In Full Ground, Joy Labinjo perceives woman’s nudity differently
…exhibition opens February 28th
Joy Labinjo, a British-Nigerian artist, is once again in the news for good reasons. She is in Nigeria to explore a hot topic; nudity of a woman, but in a more expository way, in-depth and in ways the society has never seen the subject.
Labinjo is doing so with her solo exhibition in Lagos, Nigeria, where she unveils her perception of nudity of a woman.
Titled Full Ground, the exhibition will be held at Tiwani Contemporary Art Gallery in Victoria Island, Lagos, from February 28, 2022, until May 7, 2022, and also doubles as the inaugural exhibition of the gallery.
Full Ground is a suite of new monumental works by the claimed British-Nigerian artist and it is the first showing of her work in Nigeria and on the African continent.
The exhibition unfolds an interest in the significance of the nude in the history of visual art and contemporary public practices of sending nude digital imagery as examples to lovers.
It will feature Labinjo’s work, which comprises a series of nude self-portraits.
The large scale works translate images that Labinjo took using her phone. Each work comprises loose geometric colour blocks where her body can be likened to a variegated landscape. Capturing a range of poses, the works are resolutely frank and unapologetic. By this, they point to an acceptance of self that is divergent from performative nudity and highlight self-love as erotic and feminine and at odds with patriarchy and sexism.
The visual artist’s figure is emphasized by muted and simplified backgrounds, distinct from the dense compositions of her previous paintings.
Labinjo’s current work is departing in colour and composition from the earlier works and these present muted earth tones alongside a solitude that dominates each image and contrast with the vivid, saturated colours of social exchanges shown in previous paintings.
The Oxford University graduate of Fine Arts continues to hone distorted renderings that percolate between abstraction and representation. Each work positions Labinjo’s body against a new beginning or a space to be populated by unforeseen content.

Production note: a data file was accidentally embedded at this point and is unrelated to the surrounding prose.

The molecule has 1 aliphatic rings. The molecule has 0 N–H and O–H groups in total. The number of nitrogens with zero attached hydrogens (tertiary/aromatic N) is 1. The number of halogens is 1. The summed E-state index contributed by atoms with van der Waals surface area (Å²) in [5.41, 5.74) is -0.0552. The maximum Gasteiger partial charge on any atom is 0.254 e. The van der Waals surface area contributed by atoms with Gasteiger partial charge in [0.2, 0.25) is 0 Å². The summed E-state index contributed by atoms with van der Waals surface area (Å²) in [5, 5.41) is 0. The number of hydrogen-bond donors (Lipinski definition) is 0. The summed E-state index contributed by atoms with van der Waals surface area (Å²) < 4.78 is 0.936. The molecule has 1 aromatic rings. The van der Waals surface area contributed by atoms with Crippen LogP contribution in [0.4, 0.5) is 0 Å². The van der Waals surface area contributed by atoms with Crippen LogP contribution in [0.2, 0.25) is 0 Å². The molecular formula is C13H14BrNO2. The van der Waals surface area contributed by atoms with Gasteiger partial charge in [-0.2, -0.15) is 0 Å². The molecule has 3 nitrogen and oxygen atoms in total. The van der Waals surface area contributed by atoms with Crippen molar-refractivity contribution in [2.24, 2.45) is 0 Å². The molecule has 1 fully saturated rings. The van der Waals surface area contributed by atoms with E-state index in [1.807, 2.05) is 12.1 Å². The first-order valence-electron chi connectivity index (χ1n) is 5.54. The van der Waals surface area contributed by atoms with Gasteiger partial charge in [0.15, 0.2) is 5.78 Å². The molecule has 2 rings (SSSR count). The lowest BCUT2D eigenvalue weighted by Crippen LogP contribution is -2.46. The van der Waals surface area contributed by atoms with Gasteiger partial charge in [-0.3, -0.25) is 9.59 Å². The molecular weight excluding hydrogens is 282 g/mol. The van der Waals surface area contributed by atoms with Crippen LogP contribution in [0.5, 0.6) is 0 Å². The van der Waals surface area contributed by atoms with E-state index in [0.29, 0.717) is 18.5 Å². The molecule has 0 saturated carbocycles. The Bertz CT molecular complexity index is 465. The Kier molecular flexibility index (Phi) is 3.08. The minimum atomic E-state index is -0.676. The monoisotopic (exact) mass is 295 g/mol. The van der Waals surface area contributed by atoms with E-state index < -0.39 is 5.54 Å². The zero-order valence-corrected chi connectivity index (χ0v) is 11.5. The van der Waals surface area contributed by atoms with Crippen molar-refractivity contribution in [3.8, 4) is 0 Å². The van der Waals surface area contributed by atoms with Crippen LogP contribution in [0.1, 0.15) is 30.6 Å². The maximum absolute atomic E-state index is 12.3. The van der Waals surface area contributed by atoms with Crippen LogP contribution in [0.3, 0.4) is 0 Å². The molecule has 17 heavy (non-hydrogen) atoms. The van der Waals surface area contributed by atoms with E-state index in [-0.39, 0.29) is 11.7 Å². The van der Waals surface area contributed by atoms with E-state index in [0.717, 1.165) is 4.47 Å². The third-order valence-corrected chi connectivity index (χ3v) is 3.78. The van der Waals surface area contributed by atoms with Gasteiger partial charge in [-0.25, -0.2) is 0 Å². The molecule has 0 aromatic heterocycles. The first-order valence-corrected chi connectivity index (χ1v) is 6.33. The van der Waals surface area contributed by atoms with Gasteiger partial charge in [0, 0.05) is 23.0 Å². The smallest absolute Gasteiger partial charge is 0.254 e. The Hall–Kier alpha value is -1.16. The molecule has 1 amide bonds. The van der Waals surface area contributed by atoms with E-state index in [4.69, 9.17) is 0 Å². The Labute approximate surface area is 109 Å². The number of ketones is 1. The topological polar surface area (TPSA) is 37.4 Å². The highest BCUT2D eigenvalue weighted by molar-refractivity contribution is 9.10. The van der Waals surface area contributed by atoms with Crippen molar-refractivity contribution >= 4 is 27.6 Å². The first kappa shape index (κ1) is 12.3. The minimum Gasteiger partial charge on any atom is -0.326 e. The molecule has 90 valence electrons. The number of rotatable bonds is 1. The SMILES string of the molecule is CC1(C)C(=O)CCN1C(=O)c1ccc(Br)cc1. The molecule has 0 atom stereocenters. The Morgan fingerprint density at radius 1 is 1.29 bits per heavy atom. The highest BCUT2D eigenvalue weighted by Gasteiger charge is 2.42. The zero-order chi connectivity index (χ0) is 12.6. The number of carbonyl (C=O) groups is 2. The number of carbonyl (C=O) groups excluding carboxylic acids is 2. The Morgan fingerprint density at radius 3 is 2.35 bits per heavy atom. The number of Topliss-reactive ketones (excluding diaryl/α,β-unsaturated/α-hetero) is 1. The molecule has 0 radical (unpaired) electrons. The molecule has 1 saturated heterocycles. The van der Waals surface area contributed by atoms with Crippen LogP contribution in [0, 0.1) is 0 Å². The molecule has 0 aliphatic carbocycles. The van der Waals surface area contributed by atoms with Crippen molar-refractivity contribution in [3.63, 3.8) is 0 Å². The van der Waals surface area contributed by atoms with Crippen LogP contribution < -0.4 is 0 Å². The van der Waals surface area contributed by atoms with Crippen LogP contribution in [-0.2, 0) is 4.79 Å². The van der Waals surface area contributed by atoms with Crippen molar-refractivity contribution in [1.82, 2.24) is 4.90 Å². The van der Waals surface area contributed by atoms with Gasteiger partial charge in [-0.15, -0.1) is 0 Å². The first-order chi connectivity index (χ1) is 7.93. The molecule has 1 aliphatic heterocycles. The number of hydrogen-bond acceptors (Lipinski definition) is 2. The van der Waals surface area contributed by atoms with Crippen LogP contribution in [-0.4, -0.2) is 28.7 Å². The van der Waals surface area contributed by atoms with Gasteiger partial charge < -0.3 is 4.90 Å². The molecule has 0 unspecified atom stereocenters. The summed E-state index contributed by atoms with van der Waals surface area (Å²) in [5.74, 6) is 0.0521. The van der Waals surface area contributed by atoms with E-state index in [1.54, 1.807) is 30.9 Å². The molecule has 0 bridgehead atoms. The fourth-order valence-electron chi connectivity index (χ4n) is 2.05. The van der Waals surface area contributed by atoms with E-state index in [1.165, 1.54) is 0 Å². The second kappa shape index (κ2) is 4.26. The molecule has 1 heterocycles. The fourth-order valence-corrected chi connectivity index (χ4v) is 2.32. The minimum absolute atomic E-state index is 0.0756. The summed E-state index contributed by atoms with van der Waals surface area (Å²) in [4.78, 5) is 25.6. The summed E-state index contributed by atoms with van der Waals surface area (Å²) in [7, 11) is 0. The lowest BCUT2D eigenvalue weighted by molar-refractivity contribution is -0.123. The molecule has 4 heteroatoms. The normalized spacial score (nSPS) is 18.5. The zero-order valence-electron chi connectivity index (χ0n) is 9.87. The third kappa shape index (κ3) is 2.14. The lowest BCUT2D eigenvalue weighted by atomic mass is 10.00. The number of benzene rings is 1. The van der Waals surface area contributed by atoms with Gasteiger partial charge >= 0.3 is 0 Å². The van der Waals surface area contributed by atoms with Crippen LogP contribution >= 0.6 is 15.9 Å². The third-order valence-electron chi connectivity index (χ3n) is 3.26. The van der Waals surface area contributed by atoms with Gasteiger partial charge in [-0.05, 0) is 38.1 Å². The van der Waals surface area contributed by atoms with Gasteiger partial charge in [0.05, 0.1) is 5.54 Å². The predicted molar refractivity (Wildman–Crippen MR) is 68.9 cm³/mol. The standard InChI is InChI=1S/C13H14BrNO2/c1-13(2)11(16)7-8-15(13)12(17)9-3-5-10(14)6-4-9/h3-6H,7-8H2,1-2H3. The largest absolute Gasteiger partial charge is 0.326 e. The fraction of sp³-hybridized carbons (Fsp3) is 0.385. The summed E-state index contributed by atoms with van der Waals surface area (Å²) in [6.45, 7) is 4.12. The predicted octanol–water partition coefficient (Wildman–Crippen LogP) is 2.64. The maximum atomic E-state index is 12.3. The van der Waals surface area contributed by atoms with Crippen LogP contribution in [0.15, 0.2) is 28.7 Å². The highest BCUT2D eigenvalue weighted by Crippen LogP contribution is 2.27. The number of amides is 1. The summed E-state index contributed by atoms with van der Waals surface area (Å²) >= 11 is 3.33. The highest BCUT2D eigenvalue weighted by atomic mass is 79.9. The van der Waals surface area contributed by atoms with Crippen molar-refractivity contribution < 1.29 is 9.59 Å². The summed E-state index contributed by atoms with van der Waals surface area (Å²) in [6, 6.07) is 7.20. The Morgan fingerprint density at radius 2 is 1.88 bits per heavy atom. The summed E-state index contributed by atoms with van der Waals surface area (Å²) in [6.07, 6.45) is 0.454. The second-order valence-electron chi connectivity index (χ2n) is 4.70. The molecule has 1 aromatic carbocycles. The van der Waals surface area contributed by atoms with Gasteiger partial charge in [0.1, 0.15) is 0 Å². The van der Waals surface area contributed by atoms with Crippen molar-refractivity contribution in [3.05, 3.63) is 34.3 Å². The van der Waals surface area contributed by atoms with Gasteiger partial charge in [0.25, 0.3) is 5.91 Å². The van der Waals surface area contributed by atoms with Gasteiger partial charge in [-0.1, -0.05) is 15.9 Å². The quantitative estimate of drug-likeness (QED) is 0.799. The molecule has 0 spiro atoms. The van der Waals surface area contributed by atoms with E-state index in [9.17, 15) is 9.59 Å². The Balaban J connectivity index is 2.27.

In the context of historical arts in Nigeria, the works also point to the significance of female nudity and it links to collective action in the West African country. In the early 20th century, numerous accounts emerged of women using their nude bodies to dissent against onerous taxation structures and unfair laws during the country’s colonial period. Most recently, Nigerian women have threatened and used naked protest against a range of happenings in the country including the abduction of schoolgirls in Chibok, in the north-east and, in the north, anti-violence in Kaduna respectively.
As such, Labinjo’s work presents the body as a political agent and platform. By portraying herself nude, she invites the viewer to consider her position and the cultural loads that cover the body.
The exhibition coincides with Labinjo’s institutional and public art presentations in the United Kingdom at Chapter Gallery Cardiff, the United Kingdom from March 25 – July 3, 2022, while her acclaimed commission for the Brixton Underground Station in London will be on view through November 2022.
At a media chat with Labinjo in Lagos, ahead of the exhibition, the artist explained that the idea behind the painting is to appreciate the nudity of the black woman.
“It is about the identity of the African Woman. The painting depicts how a woman is perceived in society. The woman is a beautiful creature and her body is an amazing feature”, she said.
Speaking further, she said that her perception of the nudity of a woman may differ from the way society sees it, hence the subject of the exhibition.
“The way I see the nude body of a woman lies in my appreciation of her movement, hips and breast. It may be different from the way society views my painting based on the subject of the exhibition.”
She noted that the painting took her two months to complete. The images are a selection of photographs she took by herself.
Labinjo’s technique in the subject is oil paint on a large scale and lots of layers.
“The images are all made with oil paint. I paint on a very large scale and on lots of layers. I did not paint in one day; I painted severally while allowing the paint to dry. They are made on layers.
The exhibition is expecting a lot of creative artists in Lagos in attendance. Yinka Sonibare, a British-Nigeria born artist will grace the event as well as families and friends.
Labinjo’s recent exhibitions include; Royal Academy (2020), the Breeder (2020), Baltic Center for Contemporary Art, Gate head, UK, (2019), Bloc Projects, Sheffield, UK (2019), Tiwani Contemporary, London, UK, (2018).